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Autumn is here and with it come lower water temperatures. I can tell, as I wade wet.
Because most days have been warm, the water is not yet cold enough to reduce fish activity to mid-morning to late afternoon.
It will only take a couple of frosty nights to drop the temperature markedly, especially in small streams.
Once this happens the best fishing will be in the afternoon when mayflies will hatch.
At the moment, and with little rain forecast, all waters are at a fishable level.
The only problem in some smaller waters is the amount of weed and algae.
Fishing dry is easiest but if fishing a nymph, it pays to fish a very light one to avoid fouling the hook.
At this time of the year, with the sun low in the sky, especially early and late in the day, it pays to fish facing the sun to avoid spooking fish with leader flash.
Recently, I experienced this with fish spooking before the line had even touched the water.
It is even worse if there are several fish in front of you. You may get everything right for the fish you are aiming at but may spook one of the others, which in turn spooks other fish, including your target.
I fished the Shag the other day and fish were shoaled up ready to run upstream to spawn and in gin clear water a dozen pairs of eyes do not miss much.
In flat water, when the sun is shining, even if laying a small nymph and the line gently on the water the disturbance is patently obvious.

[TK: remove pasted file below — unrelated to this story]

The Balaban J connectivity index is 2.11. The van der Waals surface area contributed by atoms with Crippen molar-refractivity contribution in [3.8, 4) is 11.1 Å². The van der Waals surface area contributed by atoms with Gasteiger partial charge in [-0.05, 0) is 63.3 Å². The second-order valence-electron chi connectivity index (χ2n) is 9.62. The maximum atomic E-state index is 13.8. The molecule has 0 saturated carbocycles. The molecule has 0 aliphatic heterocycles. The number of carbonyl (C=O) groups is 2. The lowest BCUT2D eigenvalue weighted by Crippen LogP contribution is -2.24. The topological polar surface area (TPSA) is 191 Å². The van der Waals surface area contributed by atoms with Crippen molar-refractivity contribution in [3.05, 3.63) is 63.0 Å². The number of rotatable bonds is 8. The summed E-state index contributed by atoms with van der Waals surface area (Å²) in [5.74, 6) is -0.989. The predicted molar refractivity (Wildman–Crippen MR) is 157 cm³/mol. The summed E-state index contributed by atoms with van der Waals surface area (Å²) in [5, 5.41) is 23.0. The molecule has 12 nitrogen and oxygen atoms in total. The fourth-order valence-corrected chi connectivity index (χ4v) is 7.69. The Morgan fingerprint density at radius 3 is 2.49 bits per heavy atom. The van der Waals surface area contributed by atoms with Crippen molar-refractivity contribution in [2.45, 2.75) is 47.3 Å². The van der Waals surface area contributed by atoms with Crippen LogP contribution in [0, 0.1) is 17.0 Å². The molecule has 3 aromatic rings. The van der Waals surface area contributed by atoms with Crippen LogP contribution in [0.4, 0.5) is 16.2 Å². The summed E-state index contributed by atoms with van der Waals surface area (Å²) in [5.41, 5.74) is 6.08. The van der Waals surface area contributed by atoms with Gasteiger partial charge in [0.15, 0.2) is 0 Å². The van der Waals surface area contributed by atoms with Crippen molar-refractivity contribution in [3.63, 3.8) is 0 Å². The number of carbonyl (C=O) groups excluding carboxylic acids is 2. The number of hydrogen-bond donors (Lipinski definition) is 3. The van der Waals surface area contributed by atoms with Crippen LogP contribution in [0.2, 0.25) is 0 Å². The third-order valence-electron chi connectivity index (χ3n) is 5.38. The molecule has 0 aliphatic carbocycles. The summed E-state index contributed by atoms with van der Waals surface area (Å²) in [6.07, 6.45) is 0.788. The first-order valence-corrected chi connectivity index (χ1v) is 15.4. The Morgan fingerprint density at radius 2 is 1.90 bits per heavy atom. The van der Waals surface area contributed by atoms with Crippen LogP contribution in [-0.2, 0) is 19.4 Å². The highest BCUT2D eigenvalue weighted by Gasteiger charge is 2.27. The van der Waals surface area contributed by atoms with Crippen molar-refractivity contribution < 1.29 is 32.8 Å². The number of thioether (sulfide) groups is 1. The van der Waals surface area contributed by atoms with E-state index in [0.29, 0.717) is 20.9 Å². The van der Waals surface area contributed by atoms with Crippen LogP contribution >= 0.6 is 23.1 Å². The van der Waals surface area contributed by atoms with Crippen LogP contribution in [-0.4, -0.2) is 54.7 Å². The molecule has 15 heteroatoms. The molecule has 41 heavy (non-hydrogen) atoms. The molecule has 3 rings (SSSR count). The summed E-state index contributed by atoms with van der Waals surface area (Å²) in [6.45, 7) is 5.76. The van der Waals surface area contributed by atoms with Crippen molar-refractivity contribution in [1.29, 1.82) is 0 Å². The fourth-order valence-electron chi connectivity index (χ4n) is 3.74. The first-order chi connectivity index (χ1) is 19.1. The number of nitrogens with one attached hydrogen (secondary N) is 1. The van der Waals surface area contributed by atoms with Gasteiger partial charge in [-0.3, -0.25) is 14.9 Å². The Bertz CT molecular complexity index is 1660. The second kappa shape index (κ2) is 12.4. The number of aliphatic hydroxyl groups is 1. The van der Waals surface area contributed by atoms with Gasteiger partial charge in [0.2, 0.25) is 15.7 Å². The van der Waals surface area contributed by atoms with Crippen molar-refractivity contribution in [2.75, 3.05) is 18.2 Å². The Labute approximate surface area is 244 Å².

The one thing that helped me catch a few fish was to cast well away from the fish as they cruised around a pool and to twitch the fly as they approached it.
Another successful tactic is to fish pools that are ruffled by the wind. A good ripple hides a lot of mistakes.
Murray and I fished the Maniototo dams last Sunday.
Conditions were good, mainly fine and warm, with a light variable breeze.
There were odd fish rising on Rutherfords when we started but after plugging away for a while the rises petered out and we had only one missed take for our efforts, so we moved to Blakelys.
There were a few fish rising and they were more consistent than those on Rutherfords although no easier to get on to.
After a while the breeze picked up and set from the north. I moved to a favourite point with the wind from left to right, parallel to the shore.
Experience has shown that the fish feeding upwind pass within range of the point. The tactic is to cast across the wind and retrieve quickly.
On this occasion I was using a damsel fly nymph, which is a big fly, and fish can spot it from a distance.
It worked. After a while a good rainbow hit hard and eventually came to the net and was soon followed by another. A third dropped off.